Jiro Dreams of Sushi
By Lucy Wainger
The gods do not interest him,
nor their debris, nor their terrible storms:
he already knows how a body is made
to glow, precursor to neon lights —
how hunger is hereditary.
Sons should not be haunted
except by the dead, and his father
is sober now, accepts tribute
in silence and Coca-Cola.
He is thankful for strong knees,
for momentum that lives
in the mouth and the hands.
Here is the fish with the filigree
scales, here is the pot of rice — here,
here: the grain of rice that makes
the bowl a bowl. Tuna’s blood
hardening in the water. Here is the night
through which he runs, realizing the floor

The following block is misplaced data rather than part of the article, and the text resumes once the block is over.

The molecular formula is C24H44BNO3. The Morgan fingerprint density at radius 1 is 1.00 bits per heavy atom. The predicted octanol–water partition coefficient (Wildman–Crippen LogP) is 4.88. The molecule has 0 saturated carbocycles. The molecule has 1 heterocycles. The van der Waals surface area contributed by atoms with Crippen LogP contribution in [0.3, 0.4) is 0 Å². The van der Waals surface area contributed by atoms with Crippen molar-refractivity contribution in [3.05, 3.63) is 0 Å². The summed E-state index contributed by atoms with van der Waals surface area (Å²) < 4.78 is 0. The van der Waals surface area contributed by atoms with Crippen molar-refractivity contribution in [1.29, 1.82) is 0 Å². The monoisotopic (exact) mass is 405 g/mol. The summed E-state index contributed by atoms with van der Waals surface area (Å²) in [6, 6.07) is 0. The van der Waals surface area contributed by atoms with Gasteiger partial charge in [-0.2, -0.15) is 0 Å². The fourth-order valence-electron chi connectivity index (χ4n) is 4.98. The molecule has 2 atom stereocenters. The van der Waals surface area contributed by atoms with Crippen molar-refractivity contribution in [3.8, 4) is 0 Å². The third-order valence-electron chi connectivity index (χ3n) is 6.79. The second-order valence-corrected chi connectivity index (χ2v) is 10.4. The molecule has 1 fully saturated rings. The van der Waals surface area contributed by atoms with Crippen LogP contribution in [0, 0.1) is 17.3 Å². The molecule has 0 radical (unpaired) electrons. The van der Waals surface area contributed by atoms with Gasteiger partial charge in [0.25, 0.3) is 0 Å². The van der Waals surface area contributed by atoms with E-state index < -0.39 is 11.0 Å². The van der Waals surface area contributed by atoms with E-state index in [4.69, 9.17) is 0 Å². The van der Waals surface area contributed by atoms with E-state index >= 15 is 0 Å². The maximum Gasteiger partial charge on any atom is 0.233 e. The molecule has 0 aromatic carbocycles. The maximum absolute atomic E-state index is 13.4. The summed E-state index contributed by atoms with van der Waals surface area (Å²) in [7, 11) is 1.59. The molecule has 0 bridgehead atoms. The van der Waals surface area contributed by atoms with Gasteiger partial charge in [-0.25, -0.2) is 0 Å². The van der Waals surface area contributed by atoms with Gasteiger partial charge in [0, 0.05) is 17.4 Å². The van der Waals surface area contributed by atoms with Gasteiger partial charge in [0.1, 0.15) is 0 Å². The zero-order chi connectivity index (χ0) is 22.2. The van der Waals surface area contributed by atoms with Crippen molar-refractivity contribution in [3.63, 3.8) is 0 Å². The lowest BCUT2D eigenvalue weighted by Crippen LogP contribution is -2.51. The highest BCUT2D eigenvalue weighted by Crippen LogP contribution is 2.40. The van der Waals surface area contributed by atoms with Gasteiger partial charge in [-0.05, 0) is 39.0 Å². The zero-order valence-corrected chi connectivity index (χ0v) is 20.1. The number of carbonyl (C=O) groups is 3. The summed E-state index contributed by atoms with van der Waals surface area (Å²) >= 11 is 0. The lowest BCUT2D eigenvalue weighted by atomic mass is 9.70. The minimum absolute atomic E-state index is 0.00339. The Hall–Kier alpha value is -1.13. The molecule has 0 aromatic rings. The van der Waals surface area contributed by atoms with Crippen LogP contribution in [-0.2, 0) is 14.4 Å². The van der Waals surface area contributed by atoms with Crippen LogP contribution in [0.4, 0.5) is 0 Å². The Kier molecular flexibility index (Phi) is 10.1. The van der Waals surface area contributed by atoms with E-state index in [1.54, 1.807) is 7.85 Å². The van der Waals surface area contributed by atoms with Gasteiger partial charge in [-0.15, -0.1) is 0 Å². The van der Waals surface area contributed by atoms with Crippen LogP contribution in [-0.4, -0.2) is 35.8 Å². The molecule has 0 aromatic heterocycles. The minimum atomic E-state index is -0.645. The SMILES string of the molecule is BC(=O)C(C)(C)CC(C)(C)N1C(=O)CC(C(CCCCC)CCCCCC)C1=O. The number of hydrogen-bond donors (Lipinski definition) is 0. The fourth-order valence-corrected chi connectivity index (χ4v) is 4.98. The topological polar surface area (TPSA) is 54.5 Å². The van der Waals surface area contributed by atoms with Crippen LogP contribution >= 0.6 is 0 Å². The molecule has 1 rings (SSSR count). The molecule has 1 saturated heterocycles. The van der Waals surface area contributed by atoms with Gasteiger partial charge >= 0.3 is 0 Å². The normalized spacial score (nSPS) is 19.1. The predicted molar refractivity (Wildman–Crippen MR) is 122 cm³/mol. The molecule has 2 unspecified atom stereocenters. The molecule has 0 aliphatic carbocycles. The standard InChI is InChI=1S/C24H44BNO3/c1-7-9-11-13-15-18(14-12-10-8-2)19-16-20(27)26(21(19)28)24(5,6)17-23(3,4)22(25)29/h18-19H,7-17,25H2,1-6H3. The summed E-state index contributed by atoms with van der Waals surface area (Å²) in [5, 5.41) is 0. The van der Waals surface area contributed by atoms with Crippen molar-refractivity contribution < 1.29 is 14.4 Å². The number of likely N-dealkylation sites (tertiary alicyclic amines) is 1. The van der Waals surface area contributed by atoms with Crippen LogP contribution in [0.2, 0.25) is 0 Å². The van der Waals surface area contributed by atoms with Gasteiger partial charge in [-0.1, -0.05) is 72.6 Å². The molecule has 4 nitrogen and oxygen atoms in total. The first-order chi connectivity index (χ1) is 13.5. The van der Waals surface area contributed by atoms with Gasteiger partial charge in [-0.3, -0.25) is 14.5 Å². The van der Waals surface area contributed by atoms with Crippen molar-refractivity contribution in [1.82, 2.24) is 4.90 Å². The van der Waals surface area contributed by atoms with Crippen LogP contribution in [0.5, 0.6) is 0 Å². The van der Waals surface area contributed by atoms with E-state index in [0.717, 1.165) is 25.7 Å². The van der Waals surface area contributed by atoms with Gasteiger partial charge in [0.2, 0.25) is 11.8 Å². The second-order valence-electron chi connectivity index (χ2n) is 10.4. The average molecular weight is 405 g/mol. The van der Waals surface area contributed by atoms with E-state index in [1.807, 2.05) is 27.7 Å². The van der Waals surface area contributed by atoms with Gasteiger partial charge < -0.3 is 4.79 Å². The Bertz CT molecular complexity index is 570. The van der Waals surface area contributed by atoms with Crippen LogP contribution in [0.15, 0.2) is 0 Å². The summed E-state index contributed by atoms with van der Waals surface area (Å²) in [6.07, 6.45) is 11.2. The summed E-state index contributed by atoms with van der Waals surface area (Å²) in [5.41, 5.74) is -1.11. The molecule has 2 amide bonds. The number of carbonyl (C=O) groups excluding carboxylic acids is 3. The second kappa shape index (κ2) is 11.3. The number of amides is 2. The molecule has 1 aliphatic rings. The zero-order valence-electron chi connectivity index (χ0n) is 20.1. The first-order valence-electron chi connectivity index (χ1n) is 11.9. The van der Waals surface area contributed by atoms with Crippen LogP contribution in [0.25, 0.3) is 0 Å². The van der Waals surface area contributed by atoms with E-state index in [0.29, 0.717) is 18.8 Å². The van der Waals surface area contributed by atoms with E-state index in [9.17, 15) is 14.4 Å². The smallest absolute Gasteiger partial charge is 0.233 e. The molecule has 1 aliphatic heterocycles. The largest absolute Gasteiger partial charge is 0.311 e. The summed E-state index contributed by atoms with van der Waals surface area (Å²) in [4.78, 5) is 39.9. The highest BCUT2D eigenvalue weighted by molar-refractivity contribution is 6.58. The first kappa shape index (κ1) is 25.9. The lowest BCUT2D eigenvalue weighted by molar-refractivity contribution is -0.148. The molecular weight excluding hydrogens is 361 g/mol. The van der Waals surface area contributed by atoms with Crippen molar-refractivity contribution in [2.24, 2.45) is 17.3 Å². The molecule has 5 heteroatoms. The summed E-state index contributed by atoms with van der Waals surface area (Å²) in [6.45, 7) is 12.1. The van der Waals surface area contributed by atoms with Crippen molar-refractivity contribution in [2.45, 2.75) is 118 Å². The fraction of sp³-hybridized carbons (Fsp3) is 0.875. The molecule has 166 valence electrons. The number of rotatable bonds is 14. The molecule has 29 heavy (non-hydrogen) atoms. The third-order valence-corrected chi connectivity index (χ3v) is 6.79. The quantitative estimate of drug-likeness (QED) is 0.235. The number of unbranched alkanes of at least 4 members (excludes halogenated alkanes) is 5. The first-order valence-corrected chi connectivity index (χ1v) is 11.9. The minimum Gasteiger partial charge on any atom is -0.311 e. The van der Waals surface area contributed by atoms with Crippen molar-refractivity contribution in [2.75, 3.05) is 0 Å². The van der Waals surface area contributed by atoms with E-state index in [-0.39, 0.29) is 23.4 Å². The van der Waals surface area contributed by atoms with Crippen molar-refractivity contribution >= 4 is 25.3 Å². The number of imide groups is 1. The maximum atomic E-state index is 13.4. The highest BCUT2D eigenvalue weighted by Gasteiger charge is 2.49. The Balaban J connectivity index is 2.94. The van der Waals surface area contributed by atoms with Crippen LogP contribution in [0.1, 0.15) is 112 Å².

has turned to tissue paper, tearing
into morning. No, the gods
do not compel him: he cannot bear
the sight of the sun, an open sore —
prefers the colors of its setting,
how they reflect the ocean’s currents, always
giving rise to something new or
something he has forgotten.
The sky as a table, mounds of rice
glazed with soy, gleaming
like a display of mackerel, like snow
general upon the island’s winter spine.
Days parade in their uniform;
hearts attack, close
markets, open new ones. He teaches his sons
to gut fish, does not despair his own hands’
speed: salt bandaging a cut, memory fraying
at the edges. Reaching, always —
the top of the ladder, buried in light —